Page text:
How Top Three Online Scams Work
Some people collect baseball cards or ceramic figurines. I collect scams, which come in all varieties.
These days, I don’t have to go far to see how thieves all over the world are operating. I just go to my spam folder. The most obvious scams are sitting there.
All online scams have one thing in common: They want to tap your greed to get at personal information they can steal. These “phishing” ruses are happening 24/7.
Here are a few gems I discovered:
— “Bank of America” email. It would be wonderful if Bank of America owed me money. But since I’ve never had an account there, that would be the first time.
Here’s how the email, with the subject “Message from Bank of America,” read:
“Be informed that we have verified your payment file as directed to us and your name is next on the list of our outstanding fund beneficiaries to receive their payment.
Be advised that because of too many funds beneficiaries, you are entitled to receive the sum of $14.5M,(Fourteen Million Five Hundred Thousand Dollars only), as to enable us pay other eligible beneficiaries.
To facilitate with the process of this transaction, please kindly re-confirm the following information below:
1) Your Full Name:
2) Your Full Address:
3) Your Contact Telephone and Fax No:
4) Your Profession, Age and Marital Status:
5) Any Valid Form of Your Identification/Driver’s License:
6) Bank Name:
7) Bank Address:
8) Account Name:
9) Account Number:
10) Swift Code:
11) Routing Number:”
Wow, all I have to do is send them all of my personal and financial information and they will send me $14.5 million. What a deal! By the way, Bank of America has nothing to do with this message, as if you haven’t already surmised.
This is a fairly typical banking scam. They will ask for information so that they can access anything from your credit cards to your checking account. Never reply to these emails.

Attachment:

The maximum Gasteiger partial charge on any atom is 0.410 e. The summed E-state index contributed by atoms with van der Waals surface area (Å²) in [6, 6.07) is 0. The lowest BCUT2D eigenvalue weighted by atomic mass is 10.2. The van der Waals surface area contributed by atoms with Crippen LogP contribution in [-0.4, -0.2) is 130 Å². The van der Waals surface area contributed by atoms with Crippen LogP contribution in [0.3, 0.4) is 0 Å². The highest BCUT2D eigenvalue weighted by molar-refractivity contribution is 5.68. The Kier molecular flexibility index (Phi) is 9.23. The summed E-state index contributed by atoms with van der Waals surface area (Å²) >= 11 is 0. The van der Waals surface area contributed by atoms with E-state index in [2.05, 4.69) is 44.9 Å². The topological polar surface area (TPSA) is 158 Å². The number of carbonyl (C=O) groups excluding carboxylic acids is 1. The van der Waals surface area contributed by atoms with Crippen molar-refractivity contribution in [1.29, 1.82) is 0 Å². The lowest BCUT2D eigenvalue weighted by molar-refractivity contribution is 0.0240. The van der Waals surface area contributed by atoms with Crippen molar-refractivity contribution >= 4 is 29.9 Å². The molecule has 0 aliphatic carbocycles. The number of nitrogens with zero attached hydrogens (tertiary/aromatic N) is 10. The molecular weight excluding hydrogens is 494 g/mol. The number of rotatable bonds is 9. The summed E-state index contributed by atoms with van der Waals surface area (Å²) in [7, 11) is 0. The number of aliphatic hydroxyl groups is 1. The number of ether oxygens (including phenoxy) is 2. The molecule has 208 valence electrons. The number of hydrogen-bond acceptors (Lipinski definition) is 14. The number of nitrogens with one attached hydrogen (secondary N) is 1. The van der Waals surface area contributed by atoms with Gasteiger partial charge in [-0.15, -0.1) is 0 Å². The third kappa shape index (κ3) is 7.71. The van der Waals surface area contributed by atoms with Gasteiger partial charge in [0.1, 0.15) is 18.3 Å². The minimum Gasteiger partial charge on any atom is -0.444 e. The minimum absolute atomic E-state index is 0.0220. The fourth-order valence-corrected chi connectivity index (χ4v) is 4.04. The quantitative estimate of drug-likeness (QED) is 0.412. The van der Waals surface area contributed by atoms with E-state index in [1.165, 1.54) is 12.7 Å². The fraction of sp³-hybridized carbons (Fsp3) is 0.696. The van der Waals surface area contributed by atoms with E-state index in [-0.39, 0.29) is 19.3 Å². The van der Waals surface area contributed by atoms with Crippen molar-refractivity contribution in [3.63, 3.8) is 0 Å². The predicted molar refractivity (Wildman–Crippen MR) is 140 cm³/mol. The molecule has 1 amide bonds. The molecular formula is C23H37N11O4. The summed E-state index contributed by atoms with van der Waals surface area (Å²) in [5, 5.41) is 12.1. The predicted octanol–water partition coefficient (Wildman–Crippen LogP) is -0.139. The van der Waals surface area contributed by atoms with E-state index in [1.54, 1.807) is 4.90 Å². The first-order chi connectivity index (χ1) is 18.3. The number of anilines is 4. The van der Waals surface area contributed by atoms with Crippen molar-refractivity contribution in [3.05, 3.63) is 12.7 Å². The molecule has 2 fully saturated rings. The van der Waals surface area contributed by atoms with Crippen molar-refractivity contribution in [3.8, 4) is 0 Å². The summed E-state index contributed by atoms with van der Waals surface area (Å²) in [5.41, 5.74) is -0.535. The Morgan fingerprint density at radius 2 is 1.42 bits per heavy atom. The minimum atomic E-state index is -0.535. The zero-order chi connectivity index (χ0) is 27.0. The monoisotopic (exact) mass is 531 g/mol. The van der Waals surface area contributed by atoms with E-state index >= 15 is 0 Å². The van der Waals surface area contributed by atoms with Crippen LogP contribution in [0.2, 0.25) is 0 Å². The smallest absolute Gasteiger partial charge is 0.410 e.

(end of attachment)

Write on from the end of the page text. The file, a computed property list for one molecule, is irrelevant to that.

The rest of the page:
— American Embassy Note. It would be really neat if the U.S. government owed me money as well. Boy, I’d sure like to get some of my hard-earned tax dollars back — just for being a good citizen.
Here’s a novel approach that pairs the U.S. Embassy with an African Bank, no less (note the bad syntax):
“American Embassy in conjunction with the United Bank For African, has come to agreement to send your funds in consignment worth about $7.5 Million USD without any further delay and they have did as instructed by the United Nation, as matter of fact your funds has already arrived in the one of the airports in your country but the diplomat signaled us that she lost your contact address as result of security inspection and screening in the airport.”
How kind of the United (sic) Nation to get involved. But they could use a proofreader if they want people to fall for this swindle.
— Your Order Has Arrived/Shipping Status. These emails will appear to come from Amazon or some other ecommerce transaction.
They aren’t really banking scams, but they will ask you to click a link and ask for personal information. You will pay dearly if you do.
How to avoid a phishing scam? Just don’t open any email with an offer to send you money or one pretending to be from a bank, which will mostly send you paper notices.
And never send personal or financial information to an email address, even if you think you know who it is.
It’s that simple and it will save you a lot of aggravation — and money.